Open the packages of Almond Paste and chop them up into smaller pieces.  Or crumble them using your fingers.  Add to the mixing bowl a little at a time, letting it incorporate, (not all at once like I did. sheesh). Mix  it well.  Once it's all incorporated, dump it out onto a clean work surface.   Divide the dough in half.  Wrap it well, and put into the refrigerator for a couple of hours.  It needs to rest and get over the strenuous activity.  You can even leave it in the fridge overnight.  The next day or a few hours later, take out the dough and knead it a little.   Then divide half of it into thirds and the other half into quarters. (We're doing some math here, sorta).  This is kinda tricky here.  You're going to be making 18 rings, but those rings are not all the same size.
I used rings that are made for Kransekage, which is kinda cheating, but not.  It has graduated sizes so that when the Kransekage is baked, they can stack properly.
Grease the pans with some cooking spray and sprinkle a little semolina in, this helps them to release from the forms.
Once you have the dough divided you want to roll it out into ropes about as big around as a finger.   I like to roll out all the dough, and make sure it's all the same size.
This is a very sticky dough and you'll need to wash your hands a lot while handling it.  Trust me on this, it loves to stick to the fingers.  Although, and pardon me purists, I took a little confectioners sugar and sprinkled it on the dough as I was rolling it into ropes and it made it a lot easier to work with.  Not a lot, just enough to stop the major sticky part.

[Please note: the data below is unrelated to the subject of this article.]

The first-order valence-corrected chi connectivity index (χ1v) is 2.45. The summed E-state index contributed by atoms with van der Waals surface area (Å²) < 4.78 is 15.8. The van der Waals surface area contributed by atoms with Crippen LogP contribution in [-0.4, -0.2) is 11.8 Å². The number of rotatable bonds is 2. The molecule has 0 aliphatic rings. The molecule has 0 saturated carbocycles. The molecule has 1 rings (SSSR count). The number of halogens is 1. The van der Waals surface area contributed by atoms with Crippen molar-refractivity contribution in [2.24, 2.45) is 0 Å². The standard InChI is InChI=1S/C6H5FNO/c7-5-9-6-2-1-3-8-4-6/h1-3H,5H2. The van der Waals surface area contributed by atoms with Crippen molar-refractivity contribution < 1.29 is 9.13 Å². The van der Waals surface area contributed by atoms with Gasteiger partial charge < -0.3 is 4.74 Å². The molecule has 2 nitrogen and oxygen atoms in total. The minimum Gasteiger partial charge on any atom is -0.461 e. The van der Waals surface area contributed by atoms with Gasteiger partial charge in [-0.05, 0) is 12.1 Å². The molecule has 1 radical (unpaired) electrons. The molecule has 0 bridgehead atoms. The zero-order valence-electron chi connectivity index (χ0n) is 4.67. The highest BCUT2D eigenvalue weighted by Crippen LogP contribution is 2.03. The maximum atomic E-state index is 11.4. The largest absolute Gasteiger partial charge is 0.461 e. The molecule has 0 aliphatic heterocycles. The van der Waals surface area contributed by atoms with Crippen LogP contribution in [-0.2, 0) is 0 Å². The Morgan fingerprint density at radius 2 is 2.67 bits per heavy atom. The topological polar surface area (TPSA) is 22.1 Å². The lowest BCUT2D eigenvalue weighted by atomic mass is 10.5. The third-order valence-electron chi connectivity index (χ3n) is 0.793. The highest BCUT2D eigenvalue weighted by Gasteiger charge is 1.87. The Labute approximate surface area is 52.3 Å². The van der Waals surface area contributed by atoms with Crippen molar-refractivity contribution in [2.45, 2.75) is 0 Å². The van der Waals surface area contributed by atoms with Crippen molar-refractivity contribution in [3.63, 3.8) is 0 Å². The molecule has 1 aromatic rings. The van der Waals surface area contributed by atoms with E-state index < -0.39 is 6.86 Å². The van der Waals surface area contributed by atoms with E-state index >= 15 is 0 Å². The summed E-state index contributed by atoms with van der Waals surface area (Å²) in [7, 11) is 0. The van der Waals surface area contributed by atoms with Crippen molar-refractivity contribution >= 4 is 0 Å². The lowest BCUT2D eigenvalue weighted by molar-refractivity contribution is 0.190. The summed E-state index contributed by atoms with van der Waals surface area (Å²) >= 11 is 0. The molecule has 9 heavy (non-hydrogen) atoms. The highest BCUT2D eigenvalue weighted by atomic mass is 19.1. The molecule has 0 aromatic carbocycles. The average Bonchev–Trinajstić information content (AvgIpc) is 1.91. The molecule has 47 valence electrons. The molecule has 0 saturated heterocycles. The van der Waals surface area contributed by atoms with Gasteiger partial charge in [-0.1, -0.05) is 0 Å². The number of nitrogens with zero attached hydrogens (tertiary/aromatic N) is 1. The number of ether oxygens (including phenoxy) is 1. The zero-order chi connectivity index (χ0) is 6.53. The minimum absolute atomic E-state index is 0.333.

Take each rope, and coil it around on the pans, starting with the largest ring first.  Pinch the ends together to make the ring.  
I started with the largest and worked my way down to the smallest.
As you put each ring into the form, smooth it out as best you can so that it looks even (ish).   Once you're finished with them all, you need to bake them.
I put them on a rimmed baking pan, and was able to fit three rings on each one.
Bake at 390 degrees for about 15-18 minutes or until the rings are done.  Take them out and let them cool a little in the ring forms. 


Tomorrow I'll tell you how to assemble and decorate and will also share a few pictures of some of the Kransekage which graced various weddings and celebrations I've attended.    I think I might even have a few pictures tucked away pre-digital age, and I'll see if I can find those and scan them in. 



 

yield: 1 cake, serves manyprint recipe